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Dillon drives No. 3 to top-10 result in Daytona 500

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DAYTONA BEACH, Fla. -- He put the hammer down and somehow avoided the big wreck at the end. He made not one, but two impressive saves where his dirt-track background paid dividends -- though he also may have inadvertently rattled a few cages en route to a top-10 finish.

The No. 3's return to NASCAR's top level was an adventure, and ultimately deemed a success by the Richard Childress Racing team that brought it back to the premier series for the first time since Dale Earnhardt's fatal crash at Daytona International Speedway 13 years ago. Austin Dillon started on the pole, led exactly one lap -- the first one -- and used a few evasive maneuvers Sunday to drive his way to a ninth-place result in the Daytona 500.

The 23-year-old rookie weathered a pair of scrapes, one where he made contact with fellow NASCAR Sprint Cup Series freshman Kyle Larson, and another where he banged into teammate Ryan Newman. But he also kept it straight in escaping a big crash involving Danica Patrick, somehow saved it after a big fishtail in Turn 2, and at the end took advantage of a fast-moving bottom line to sail past the last-lap accident and into the top 10.

As far as the No. 3 team was concerned, it was mission accomplished.

"Yeah, it is a success," Dillon said. "I was a little disappointed I got my teammate there, but everything happened so quick, and I got into his rear bumper and just turned him. That was unfortunate. But proud of my guys. ? We've just got to build on this. Got a lot to go. The yellow stripes were out there tonight, you could tell. I wasn't getting much help tonight out there. It's just, you're kind of at the mercy of those guys around you. I definitely felt the mercy of those yellow stripes."

Dillon led the opening lap, marking the first time the No. 3 has paced a circuit in the Daytona 500 since Earnhardt led Lap 183 in his final race here 13 years ago. It was a pressure-filled week for the grandson of team owner Childress, who used the No. 3 during championship campaigns in the Camping World Truck and Nationwide series, and was the biggest proponent of bringing the number -- which had been his granddad's before it had been Earnhardt's -- with him up to the Sprint Cup Series.

Given all that, and the fishbowl of attention that had encompassed the No. 3 team since winning the pole a week earlier, Dillon and his crew seemed more than pleased with the final result.

"That was great. He learned a lot tonight," crew chief Gil Martin said. "It looked like we were in a couple of altercations, but one of them was an accordion thing, and one of them was in the middle of the corner down there -- you run out of room in this place. All in all, I think he did a great job. Maybe we were a little too conservative tonight. But in the big picture, coming out of here with a top 10 ? all in all, we couldn't have had a better Speedweeks. If somebody had written the script for us before we came down here in January, one: I would have taken it, and two: I wouldn't have believed it."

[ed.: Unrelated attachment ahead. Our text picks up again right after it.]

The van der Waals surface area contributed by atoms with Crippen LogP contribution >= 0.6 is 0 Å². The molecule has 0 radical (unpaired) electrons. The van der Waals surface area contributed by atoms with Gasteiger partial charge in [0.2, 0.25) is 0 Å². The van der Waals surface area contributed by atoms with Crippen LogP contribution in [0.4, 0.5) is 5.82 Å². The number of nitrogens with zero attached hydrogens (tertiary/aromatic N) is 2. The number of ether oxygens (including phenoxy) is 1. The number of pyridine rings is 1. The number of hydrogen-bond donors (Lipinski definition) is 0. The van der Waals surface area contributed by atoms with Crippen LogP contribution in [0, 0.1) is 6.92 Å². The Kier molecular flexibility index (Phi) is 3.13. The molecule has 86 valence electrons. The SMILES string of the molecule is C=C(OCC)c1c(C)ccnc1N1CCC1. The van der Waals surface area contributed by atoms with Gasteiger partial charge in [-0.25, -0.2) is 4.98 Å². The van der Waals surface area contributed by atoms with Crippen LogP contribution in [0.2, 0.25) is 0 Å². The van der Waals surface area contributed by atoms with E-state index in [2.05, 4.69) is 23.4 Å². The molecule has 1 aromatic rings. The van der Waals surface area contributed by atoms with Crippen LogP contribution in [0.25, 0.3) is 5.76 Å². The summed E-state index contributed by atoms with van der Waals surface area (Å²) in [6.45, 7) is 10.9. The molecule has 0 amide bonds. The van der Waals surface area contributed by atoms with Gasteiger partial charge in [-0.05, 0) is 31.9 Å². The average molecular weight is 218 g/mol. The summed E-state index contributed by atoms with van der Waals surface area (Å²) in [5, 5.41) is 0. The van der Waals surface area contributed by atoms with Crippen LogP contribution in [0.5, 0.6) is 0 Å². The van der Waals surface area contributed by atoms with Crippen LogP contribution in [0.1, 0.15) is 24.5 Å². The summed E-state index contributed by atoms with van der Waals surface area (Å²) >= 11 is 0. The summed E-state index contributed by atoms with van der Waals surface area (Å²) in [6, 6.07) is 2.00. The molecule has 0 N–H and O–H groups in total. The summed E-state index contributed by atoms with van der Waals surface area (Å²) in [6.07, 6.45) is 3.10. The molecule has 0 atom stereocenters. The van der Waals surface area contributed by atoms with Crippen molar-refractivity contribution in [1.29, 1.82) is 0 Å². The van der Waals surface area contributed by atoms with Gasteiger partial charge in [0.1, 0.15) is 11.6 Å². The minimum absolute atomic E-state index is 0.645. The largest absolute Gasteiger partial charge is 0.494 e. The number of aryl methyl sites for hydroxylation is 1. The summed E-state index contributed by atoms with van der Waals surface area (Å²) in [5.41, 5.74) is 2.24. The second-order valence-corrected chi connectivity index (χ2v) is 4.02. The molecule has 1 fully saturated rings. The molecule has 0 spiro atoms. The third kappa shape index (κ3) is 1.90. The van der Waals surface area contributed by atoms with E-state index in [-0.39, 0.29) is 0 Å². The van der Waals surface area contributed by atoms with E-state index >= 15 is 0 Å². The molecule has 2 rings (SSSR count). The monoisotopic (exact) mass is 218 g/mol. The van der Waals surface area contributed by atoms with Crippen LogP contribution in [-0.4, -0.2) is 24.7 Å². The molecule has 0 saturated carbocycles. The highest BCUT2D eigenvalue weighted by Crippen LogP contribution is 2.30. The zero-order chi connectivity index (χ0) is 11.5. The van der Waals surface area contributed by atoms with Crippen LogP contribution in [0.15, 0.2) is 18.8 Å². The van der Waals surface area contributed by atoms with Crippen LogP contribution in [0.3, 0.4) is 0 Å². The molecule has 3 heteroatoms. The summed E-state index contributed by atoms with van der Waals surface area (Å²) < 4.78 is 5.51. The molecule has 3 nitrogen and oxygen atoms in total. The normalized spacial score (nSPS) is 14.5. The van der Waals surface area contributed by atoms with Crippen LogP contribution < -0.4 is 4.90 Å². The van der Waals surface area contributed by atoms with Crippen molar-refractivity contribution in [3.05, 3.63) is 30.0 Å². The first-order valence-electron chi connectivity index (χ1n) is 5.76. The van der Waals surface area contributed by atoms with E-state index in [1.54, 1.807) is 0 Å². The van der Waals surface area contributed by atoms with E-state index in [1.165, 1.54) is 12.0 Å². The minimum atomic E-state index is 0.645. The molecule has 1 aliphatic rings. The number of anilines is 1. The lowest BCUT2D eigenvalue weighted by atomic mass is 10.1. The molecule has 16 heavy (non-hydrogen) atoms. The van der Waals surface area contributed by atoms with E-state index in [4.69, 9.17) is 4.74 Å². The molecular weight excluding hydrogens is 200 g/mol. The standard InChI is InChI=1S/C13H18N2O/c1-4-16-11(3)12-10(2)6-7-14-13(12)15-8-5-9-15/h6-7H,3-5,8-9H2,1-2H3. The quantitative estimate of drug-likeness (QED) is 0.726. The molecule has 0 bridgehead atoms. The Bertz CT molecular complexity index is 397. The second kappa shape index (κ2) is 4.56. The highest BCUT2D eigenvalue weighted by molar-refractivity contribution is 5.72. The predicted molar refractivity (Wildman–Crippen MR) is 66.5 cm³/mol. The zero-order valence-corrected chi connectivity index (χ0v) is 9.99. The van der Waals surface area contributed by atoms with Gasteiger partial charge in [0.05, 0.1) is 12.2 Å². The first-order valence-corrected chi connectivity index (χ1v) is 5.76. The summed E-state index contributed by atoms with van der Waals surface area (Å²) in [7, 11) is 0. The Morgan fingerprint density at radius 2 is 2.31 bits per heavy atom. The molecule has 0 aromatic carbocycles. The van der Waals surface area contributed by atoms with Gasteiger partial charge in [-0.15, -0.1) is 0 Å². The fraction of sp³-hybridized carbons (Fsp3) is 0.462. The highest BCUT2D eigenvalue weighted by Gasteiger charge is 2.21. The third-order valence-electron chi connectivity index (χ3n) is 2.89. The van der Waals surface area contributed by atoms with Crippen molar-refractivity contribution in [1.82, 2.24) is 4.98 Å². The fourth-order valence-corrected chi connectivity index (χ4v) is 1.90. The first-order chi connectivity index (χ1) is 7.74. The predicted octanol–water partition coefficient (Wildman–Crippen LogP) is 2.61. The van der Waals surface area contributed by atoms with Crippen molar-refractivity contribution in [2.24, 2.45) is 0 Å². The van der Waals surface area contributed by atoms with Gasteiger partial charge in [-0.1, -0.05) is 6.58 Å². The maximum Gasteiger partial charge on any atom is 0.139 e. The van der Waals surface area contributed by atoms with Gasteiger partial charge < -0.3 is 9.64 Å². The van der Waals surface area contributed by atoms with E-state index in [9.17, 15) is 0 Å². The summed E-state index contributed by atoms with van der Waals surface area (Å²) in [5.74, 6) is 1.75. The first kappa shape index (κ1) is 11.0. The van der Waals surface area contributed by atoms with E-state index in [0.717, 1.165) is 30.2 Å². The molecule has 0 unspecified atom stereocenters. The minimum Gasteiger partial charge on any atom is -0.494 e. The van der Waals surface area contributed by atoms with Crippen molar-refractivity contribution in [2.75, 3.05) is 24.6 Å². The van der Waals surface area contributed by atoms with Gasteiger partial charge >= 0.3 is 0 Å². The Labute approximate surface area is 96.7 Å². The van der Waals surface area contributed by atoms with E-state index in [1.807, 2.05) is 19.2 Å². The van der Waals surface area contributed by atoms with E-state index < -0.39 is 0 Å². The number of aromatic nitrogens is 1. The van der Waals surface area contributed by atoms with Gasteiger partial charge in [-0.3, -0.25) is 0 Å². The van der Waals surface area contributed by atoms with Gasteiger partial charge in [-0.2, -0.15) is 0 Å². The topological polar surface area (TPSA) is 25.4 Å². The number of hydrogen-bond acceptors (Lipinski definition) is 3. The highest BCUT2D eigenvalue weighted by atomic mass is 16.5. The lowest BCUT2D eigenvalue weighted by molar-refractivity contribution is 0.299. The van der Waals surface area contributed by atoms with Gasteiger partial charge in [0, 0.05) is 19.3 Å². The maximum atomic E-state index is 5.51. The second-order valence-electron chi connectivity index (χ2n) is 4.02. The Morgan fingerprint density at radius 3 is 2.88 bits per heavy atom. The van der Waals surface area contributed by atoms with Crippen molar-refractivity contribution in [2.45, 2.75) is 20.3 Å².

Dillon's long day into night, separated by a six-hour rain delay, wasn't without incident. Shortly before the midway point Dillon nipped the back end of Larson's car when the two vehicles were in pack traffic. "My fault. I will not let that happen again," spotter Andy Houston told his driver over the radio, while Dillon chalked it up to tight racing. Later Dillon made contact with Newman when one line of cars stacked up in the draft. "You were all jammed up," Houston told him. "Nothing you could do there."

He did plenty in a pair of saves that kept his hopes of a strong finish intact. Dillon had to get creative when his car got loose in Turn 2, going "lock to lock" -- as far as the wheel will turn in both directions -- to keep the vehicle straight. Earlier he squirted through a 13-car pileup, taking only minor damage in an accident that sent Danica Patrick hard into the wall. "A little Volusia County (Speedway) dirt racing saved you, Austin," Childress told him over the radio.

"He got sideways backward and just kept driving," said Mike Dillon, Austin's father and RCR's general manager. "That was awesome. That was good driving. You've got to keep driving them when you wreck, and you can't give up. He drove himself back out of that one, where he could have backed it into the fence."

At the end, with a six-car wreck unfolding around him, Dillon was able to find enough space to get to the finish relatively unscathed.

"I felt I was a pinball here for a while. Glad we came out in the top 10," he said. And now it's on to Phoenix, where the No. 3 team hopes Dale Earnhardt Jr.'s Daytona 500 victory will steal much of the spotlight, allowing them to be just another program helping a rookie driver find his footing at the sport's top level.

"I hope so," Martin said. "There's still going to be some. Each week it's going to linger on. With Junior winning tonight, that will take a lot of pressure off Austin, because everybody's going to be on Junior, and that's going to be off Austin. We want to kind of fade back over like this team's accustomed to. Just fade right off so nobody's paying attention to what we're doing, click some finishes off, and get him some experience."

MORE:

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others in Daytona pileup

READ: Official Daytona 500
race results

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